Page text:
I may be reading way too much into this album, but it has never gotten old to me. It was pivotal, even as a symbol, of keeping my head above water during the darkest year of my life and not letting depression completely take me. Sitting alone in my car at 2 in the morning, this album would spin until the final note of “What We Have Been Waiting For” and always make me ready to face the next day with a positive attitude.

Daphne Loves Derby have long since disappeared (though you can still hear the magnificent guitarist Jason Call), but the message and passion of their work still lives on, as strong as ever. It’s hard to find an album whose theme and message don’t age, but when you do, it latches onto you for a lifetime. It’s the strength to keep you wanting to see everything there is.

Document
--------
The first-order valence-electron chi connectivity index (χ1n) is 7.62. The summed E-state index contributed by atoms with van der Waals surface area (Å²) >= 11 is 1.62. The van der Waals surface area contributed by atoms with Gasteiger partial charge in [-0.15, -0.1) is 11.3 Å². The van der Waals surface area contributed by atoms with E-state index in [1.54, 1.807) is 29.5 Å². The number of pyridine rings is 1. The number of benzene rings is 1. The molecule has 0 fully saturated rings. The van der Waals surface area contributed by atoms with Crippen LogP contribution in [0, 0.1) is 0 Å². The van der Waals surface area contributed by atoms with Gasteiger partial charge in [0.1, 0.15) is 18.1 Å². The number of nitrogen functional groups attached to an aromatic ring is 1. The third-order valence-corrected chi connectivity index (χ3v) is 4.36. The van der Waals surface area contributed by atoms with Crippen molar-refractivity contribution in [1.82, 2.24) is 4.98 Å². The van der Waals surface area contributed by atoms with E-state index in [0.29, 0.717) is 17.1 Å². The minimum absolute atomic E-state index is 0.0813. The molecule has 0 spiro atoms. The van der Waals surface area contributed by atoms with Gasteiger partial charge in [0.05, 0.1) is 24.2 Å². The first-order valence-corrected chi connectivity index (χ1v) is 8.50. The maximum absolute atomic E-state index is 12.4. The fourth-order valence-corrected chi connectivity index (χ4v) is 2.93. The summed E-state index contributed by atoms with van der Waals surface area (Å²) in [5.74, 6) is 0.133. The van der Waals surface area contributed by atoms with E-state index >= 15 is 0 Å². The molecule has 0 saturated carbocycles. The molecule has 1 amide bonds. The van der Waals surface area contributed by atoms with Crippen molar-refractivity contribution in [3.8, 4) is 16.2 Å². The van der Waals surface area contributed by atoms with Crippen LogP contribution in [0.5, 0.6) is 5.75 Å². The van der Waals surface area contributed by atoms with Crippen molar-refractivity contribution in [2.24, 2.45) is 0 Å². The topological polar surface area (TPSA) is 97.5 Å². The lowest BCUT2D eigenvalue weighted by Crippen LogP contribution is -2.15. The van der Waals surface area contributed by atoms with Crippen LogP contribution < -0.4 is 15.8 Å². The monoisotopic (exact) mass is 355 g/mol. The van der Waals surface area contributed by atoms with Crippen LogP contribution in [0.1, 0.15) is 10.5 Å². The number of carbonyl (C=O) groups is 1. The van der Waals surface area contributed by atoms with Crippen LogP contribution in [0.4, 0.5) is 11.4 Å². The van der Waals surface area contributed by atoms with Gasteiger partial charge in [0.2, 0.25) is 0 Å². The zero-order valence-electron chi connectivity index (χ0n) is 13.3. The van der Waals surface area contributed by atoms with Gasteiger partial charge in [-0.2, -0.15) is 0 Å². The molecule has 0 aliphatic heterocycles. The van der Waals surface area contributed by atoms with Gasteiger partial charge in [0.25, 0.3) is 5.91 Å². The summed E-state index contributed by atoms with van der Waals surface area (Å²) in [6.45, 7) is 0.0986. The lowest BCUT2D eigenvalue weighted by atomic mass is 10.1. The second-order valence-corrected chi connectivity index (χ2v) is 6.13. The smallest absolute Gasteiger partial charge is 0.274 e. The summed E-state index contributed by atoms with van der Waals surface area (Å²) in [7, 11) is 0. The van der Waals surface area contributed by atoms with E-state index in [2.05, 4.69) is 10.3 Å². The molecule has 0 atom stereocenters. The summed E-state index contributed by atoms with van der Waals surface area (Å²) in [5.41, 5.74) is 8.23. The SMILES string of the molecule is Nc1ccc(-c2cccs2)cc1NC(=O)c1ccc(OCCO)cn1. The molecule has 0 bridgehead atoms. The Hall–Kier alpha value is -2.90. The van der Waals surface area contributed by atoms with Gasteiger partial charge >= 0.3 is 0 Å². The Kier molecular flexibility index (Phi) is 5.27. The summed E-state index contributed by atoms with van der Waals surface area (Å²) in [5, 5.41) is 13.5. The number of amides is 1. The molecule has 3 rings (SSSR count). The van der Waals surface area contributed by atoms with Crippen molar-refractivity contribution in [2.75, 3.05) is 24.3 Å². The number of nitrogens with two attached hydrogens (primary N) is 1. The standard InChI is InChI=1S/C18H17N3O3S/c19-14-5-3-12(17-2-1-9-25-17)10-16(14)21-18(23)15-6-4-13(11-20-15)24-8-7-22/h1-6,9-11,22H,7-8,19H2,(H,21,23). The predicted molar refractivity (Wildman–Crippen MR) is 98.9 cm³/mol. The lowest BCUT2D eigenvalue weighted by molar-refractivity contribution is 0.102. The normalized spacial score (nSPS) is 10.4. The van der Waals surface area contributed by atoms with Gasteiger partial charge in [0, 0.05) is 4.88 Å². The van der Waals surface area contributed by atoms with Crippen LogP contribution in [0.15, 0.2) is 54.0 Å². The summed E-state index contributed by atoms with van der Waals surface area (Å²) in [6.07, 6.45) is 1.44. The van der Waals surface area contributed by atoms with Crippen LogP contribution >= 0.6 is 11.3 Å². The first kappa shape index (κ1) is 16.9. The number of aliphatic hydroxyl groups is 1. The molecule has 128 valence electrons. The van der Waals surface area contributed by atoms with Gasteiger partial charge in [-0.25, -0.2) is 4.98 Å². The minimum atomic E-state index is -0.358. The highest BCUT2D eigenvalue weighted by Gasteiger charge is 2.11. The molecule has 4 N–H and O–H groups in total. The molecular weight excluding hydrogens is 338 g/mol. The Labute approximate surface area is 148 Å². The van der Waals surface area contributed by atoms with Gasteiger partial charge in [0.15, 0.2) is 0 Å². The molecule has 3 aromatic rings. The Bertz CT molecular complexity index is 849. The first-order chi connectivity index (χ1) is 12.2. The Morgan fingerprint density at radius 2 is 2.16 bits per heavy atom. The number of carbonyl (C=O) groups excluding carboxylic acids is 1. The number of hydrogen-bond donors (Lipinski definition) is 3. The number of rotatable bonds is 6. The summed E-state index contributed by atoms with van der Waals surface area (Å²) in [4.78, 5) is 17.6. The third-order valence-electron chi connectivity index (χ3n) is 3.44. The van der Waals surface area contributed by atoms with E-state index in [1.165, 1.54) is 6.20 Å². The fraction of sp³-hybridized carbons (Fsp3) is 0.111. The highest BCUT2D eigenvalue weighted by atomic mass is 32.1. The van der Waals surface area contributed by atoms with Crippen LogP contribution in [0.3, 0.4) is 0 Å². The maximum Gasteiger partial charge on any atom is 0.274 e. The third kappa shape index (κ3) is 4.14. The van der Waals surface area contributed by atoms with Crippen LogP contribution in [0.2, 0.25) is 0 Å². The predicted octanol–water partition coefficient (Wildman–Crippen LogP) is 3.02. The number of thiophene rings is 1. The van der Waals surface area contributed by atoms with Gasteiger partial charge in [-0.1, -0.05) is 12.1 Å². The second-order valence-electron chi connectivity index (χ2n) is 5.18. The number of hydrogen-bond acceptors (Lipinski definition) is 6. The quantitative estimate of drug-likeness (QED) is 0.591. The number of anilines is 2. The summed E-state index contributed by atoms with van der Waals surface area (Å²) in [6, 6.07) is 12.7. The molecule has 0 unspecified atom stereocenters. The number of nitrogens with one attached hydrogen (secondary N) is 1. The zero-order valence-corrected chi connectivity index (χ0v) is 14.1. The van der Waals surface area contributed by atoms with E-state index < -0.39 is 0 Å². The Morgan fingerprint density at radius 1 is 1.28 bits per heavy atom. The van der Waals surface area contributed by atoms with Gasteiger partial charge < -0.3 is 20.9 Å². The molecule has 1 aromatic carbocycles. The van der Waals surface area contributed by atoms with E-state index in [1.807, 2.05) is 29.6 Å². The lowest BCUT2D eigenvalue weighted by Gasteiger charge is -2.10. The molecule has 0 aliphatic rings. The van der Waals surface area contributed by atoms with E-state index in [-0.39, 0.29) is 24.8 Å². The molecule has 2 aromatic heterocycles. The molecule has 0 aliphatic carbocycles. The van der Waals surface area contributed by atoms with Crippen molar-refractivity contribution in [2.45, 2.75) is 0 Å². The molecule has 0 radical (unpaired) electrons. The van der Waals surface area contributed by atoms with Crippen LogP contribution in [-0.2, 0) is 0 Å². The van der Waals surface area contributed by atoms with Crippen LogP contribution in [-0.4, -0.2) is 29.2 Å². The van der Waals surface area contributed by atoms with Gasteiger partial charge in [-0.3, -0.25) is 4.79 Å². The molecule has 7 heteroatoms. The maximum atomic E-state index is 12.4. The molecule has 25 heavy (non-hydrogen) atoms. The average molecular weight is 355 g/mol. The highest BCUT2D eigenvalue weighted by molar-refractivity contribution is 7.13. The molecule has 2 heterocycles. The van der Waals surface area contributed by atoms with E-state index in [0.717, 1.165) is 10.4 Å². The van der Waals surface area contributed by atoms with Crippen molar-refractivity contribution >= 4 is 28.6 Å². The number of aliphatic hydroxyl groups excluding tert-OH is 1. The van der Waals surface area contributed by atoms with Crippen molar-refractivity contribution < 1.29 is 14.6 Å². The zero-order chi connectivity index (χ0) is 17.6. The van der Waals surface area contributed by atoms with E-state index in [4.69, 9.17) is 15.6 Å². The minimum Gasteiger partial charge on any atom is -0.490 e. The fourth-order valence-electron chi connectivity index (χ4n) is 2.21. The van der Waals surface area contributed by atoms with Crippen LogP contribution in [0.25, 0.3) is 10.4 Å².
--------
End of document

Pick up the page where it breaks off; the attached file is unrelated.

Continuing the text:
by Kyle Schultz

kyle_catKyle Schultz is the Senior Editor at It’s All Dead and has worked as a gaming journalist at Structure Gaming. He lives in Chicago and didn’t buy the purple DLD Zebra wearing sunglasses shirt when he saw them live years ago. Why wouldn’t you get it? They’re gone now, stupid.

Advertisements

Comments

  1. I’m so glad I’m not the only one still loving and missing Daphne Loves Derby. I booted up my old (old) iPod and have been rediscovering their work – it’s been wonderful. I really appreciate your affection for them and the sincerity in this dedication. Hope you have a great holiday, Kyle.

    Steve from Philly

Leave a Reply

Fill in your details below or click an icon to log in:

WordPress.com Logo

You are commenting using your WordPress.com account. Log Out / Change )

Twitter picture

You are commenting using your Twitter account. Log Out / Change )

Facebook photo

You are commenting using your Facebook account. Log Out / Change )

Google+ photo

You are commenting using your Google+ account. Log Out / Change )

Connecting to %s

%d bloggers like this: